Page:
Sunday 18 April 2021

The Year of the Discovery [2020]

 1992 was a watershed year in Spain’s contemporary political history. On one hand its “thriving democracy” and “booming economy” were flamboyantly announced – 17 years after its fascist Generalissimo’s death – by hosting two spectacular international events, viz. Sevilla Expo and Barcelona Olympics; and yet, unbeknownst even to most Spaniards, this year also witnessed the devastating culmination of its neoliberal policies, which especially manifested in Cartagena through closure of national industries, massive job losses and seething collective anger among the disaffected working class, which exploded in the form of tremendous street protests and ultimately burning of the region’s autonomous parliament. Luis López Carrasco’s radically brilliant, politically trenchant, formally audacious and magnificently crafted documentary The Year of the Discovery examined – through memories and cutting dialectics – the other side of that tumultuous year… and in turn, a host of troubling episodes from Spain’s past, from the repressive and odious Francoist dictatorship years to the crippling 2008 recession. Through enthralling free-flowing discussions and interviews – in a semi-staged setting partly reminiscent of the Ross’ intoxicating Bloody Nose, Empty Pockets, real people selected from Cartagena’s working-class neighbourhoods were deliberately assembled at a tavern there, and the interactions and stories over cigarettes and drinks, which were fiercely real but elicited through planned interventions, were shot over a couple of months – Carrasco captured a complex mosaic interlacing the personal with the political. In further extraordinary stylistic choices, this 3 ½ hour work was shot using analog Hi8 which imbued it with amateur home video looks, the conversations were presented using intricate split-screen compositions, and the proceedings were often inter-cut with real footage from the ferocious unrest, news clippings and even, ironically, cheesy official ads from the period.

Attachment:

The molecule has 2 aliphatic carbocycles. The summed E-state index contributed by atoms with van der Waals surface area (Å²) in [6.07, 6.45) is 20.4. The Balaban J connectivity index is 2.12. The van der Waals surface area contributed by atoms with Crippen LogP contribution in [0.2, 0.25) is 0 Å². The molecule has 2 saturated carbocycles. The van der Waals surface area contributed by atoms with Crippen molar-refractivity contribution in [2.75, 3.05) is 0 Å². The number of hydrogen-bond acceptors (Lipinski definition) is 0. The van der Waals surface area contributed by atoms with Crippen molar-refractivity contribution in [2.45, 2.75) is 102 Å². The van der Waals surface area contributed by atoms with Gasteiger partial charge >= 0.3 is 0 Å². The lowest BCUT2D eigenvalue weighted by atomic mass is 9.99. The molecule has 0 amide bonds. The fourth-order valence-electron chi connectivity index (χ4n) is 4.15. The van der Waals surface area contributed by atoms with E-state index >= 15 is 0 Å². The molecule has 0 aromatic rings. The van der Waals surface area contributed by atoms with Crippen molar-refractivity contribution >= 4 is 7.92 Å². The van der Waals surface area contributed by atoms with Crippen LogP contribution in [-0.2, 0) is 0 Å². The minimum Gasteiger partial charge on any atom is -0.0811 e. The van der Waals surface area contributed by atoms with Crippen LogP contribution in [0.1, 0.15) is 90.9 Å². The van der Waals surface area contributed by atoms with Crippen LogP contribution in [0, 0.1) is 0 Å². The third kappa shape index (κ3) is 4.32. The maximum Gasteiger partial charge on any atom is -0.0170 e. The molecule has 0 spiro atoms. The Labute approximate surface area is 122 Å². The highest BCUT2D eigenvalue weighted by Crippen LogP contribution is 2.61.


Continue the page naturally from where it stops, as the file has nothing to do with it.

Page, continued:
Director: Luis Lopez Carrasco

Genre: Documentary/Political History

Language: Spanish

Country: Spain

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